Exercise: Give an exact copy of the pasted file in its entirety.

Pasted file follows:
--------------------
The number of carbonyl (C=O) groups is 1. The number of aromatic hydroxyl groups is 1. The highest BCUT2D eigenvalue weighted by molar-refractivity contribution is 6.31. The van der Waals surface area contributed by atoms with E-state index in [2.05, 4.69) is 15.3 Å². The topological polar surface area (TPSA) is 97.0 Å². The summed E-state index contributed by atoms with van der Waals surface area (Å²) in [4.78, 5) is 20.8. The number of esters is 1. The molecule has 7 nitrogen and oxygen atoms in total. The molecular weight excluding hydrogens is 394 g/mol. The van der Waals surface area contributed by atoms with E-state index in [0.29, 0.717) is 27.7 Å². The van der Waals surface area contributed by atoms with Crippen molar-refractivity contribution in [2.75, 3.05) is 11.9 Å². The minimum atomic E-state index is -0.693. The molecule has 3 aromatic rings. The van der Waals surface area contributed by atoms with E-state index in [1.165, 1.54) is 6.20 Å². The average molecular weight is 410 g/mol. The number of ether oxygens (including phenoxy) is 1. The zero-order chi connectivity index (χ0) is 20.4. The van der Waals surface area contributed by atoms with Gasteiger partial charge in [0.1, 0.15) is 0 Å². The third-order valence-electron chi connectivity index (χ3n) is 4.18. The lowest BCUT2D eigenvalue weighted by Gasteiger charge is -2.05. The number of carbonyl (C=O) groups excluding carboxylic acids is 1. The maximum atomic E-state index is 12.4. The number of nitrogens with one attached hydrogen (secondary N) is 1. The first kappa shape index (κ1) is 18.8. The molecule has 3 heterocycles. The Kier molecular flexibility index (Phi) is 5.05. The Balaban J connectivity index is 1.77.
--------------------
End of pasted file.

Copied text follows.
The number of carbonyl (C=O) groups is 1. The number of aromatic hydroxyl groups is 1. The highest BCUT2D eigenvalue weighted by molar-refractivity contribution is 6.31. The van der Waals surface area contributed by atoms with E-state index in [2.05, 4.69) is 15.3 Å². The topological polar surface area (TPSA) is 97.0 Å². The summed E-state index contributed by atoms with van der Waals surface area (Å²) in [4.78, 5) is 20.8. The number of esters is 1. The molecule has 7 nitrogen and oxygen atoms in total. The molecular weight excluding hydrogens is 394 g/mol. The van der Waals surface area contributed by atoms with E-state index in [0.29, 0.717) is 27.7 Å². The van der Waals surface area contributed by atoms with Crippen molar-refractivity contribution in [2.75, 3.05) is 11.9 Å². The minimum atomic E-state index is -0.693. The molecule has 3 aromatic rings. The van der Waals surface area contributed by atoms with E-state index in [1.165, 1.54) is 6.20 Å². The average molecular weight is 410 g/mol. The number of ether oxygens (including phenoxy) is 1. The zero-order chi connectivity index (χ0) is 20.4. The van der Waals surface area contributed by atoms with Gasteiger partial charge in [0.1, 0.15) is 0 Å². The third-order valence-electron chi connectivity index (χ3n) is 4.18. The lowest BCUT2D eigenvalue weighted by Gasteiger charge is -2.05. The number of carbonyl (C=O) groups excluding carboxylic acids is 1. The maximum atomic E-state index is 12.4. The number of nitrogens with one attached hydrogen (secondary N) is 1. The first kappa shape index (κ1) is 18.8. The molecule has 3 heterocycles. The Kier molecular flexibility index (Phi) is 5.05. The Balaban J connectivity index is 1.77.